See How the Cast of Netflix's Queer Eye Reboot Stacks Up to the Original
When Queer Eye for the Straight Guy first premiered on Bravo in 2003, the Supreme Court had yet to legalize same-sex marriage and the mere thought of TV shows like VH1's RuPaul’s Drag Race and FX's Pose was simply a dream—nothing rooted in reality.
Fifteen years later, Netflix’s revival of the fabulously over-the-top show has turned its lead “fab five” characters into overnight celebrities, the kind who model for Hanes campaigns and hang out with Justin Theroux.
If you’re living under a rock, here’s the premise: Five gay men (each experts in a category) are tasked with making over the life of a not-so-polished straight guy buy helping him rediscover grooming products, clothing, and a whole new set of lifestyle ideals over the course of an episode. Originally, the show was more about the aesthetics, and its cast—Ted Allen (food), Carson Kressley (fashion), Kyan Douglas (grooming), Jai Rodriguez (culture), and Thom Filicia (design)—managed their makeovers with a light, funny touch.
So what’s the difference with Netflix’s reboot? Yeah, Jonathan Van Ness (grooming), Antoni Porowski (food), Tan France (fashion), Bobby Berk (design), and Karamo Brown (culture) each flex their expertise to transform straight (and this time, also queer) dudes, but unlike the original series, this version will make you laugh, cry, and pray—with well-manicured hands—for a season 3 return.
In other words, it’s less vain.
VIDEO: 'Queer Eye' Guys Dish on Sudden Fame, Fan Reaction and More
It’s also key to mention that as we saw in the first season, Netflix’s Queer Eye does a fantastic job of chronicling the perception of LGBTQ people in the American South, with some of the fab five members grappling with how the “heroes” (the designation given to the men they are making over) and their peers will react to a group of super out-of-the-closet, confident men. Spoiler alert: One episode of the season one revival even involves a touching coming out tale.
In honor of Queer Eye’s season two return on June 16, here’s how the original fab five stack up to our new stars.
Kyan Douglas vs. Jonathan Van Ness
Douglas, the show’s grooming expert, went on to appear on the Rachael Ray Show providing makeover advice. Van Ness, arguably the Netflix reboot’s standout star, is a self-described yogi and hairstylist that offers each hero on the show a fresh cut and a new skincare routine. He’s big on speaking out for body positivity and is generally just the type of person you’d want around you, always.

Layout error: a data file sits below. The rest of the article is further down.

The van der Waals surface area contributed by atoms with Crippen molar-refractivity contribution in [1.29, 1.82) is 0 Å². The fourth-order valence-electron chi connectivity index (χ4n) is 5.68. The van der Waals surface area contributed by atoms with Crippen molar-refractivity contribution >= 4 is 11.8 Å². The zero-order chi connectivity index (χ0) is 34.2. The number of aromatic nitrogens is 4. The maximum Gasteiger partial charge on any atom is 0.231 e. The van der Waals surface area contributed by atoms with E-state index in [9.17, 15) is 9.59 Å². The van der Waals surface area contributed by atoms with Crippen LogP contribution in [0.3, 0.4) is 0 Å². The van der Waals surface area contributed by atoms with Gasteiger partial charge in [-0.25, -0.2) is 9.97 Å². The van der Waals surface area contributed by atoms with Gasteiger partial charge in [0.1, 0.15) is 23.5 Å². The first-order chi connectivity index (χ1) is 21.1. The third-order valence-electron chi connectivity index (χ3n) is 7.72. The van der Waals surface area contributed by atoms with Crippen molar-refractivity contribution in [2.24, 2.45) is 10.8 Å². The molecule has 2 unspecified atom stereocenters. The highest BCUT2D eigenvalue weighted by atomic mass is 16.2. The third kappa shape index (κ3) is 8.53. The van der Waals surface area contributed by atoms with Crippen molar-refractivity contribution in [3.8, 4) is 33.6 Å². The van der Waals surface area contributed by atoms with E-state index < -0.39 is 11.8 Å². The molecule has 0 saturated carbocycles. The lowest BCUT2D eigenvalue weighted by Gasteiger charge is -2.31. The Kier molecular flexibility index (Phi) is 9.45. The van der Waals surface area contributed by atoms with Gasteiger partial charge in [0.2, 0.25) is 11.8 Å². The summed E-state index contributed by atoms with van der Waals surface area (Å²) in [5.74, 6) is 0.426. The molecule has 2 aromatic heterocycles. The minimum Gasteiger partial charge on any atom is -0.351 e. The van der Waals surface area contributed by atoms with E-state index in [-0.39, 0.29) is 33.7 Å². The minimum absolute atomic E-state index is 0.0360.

Ted Allen vs. Antoni Porowski
Allen, like Porowski, was Queer Eye’s pro on all things food and wine. He’s now better known for hosting Chopped and making guest appearances on other Food Network shows. Funnily enough, Porowski has amassed a pretty healthy level of fame thanks to the fact that, well, he's pretty darn cute. (Oh, and have you seen him shirtless?) While he works well with the heroes, his actual cooking skills (he makes simple things like guacamole and other two-to-three-step recipes) have been questioned.
Jai Rodriguez vs. Karamo Brown
Rodriguez, who went on to act in shows like Bones, How I Met Your Mother, and Grace and Frankie, was the culture whiz, responsible for spewing art, music, and entertainment advice. Brown takes a different approach. He helps each hero learn more about themselves—what’s holding them back, how they can begin dating or overcome lifelong emotional triggers—by sharing his own experiences.
Carson Kressley vs. Tan France
As the fashion expert, Kressley helped revamp each hero's wardrobe on the show, which is exactly what France does. Kressley went on to appear as a guest judge on RuPaul’s Drag Race, piece together a line for QVC, and compete in Dancing with the Stars. France, a fashion designer from England, deserves props for helping even the toughest clients look good.
Thom Filicia vs. Bobby Berk
Filicia was the show’s design pro and now has his own firm. Berk is tasked with doing the same thing, though memes and Internet culture never fail to point out that unlike his co-stars, Berk does significantly more work. While the other guys pull some looks together, suggest some products, cook up a meal, and offer up spiritual guidance, Berk literally makes over an entire home (seemingly) all by himself.